What nonprofit organizations can learn from the closure of the Nonprofit Consortium

Letter published in Cape Argus, 24 May 2008.

It is with sadness that I heard that the Nonprofit Consortium is closing its doors.

This adds to the list of well-known nonprofit organizations that have been struggling to keep their heads above water, or who have recently been forced to shut down.

There a sad irony in this – that an organization that worked so hard to create an environment where nonprofit organizations can thrive and find the income they need, has itself not been able to find sufficient funds to enable it to continue to fulfill its own purpose.

This is not so much because of anything the Nonprofit Consortium did or did not do. In fact, the Nonprofit Consortium and its staff have done much valuable work in the last ten years, and I have regularly consulted with its staff.

The closure of the Nonprofit Consortium has to do with fundamental flaws in the business model of nonprofit organizations.

Fortunately, the closure of such a high-profile organization presents an opportunity for other nonprofit organizations to reflect on their business model and mindset.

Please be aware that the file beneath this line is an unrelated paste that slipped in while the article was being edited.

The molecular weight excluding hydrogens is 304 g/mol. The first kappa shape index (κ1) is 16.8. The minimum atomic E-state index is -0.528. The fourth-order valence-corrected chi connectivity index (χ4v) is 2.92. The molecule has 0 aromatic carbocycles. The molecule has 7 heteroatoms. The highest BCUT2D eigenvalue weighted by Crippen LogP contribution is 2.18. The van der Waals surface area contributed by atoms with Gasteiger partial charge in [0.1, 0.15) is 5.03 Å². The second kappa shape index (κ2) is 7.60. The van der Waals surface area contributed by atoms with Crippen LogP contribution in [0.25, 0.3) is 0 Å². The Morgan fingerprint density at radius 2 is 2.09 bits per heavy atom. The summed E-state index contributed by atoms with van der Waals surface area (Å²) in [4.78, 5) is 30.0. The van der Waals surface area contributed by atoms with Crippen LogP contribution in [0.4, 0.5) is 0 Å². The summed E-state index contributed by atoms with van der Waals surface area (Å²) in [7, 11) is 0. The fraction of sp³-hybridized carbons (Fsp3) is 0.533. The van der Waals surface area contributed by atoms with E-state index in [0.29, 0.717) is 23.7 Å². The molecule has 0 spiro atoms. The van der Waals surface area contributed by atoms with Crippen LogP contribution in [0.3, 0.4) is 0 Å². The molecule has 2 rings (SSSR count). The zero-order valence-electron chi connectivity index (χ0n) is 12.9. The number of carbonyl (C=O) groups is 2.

These organizations can learn that they need to become more proactive, and start selling the outcomes they create in the world instead of asking for donations. They can learn the importance of demonstrating that they are good investments and value-for-money. They can investigate how they can build themselves into the business system or value chain of businesses. Most importantly, they can discard the outdated concept of a “nonprofit organization” and get to work on earning themselves a good income.

While these organizations need to continue to make a social profit, they also need to start making a financial profit to manage their risk and expand their impact. They need to start thinking of themselves as social enterprises.

Marcus Coetzee is a business strategist who helps leaders to think clearly about the future. 

In pursuit of strategic clarity

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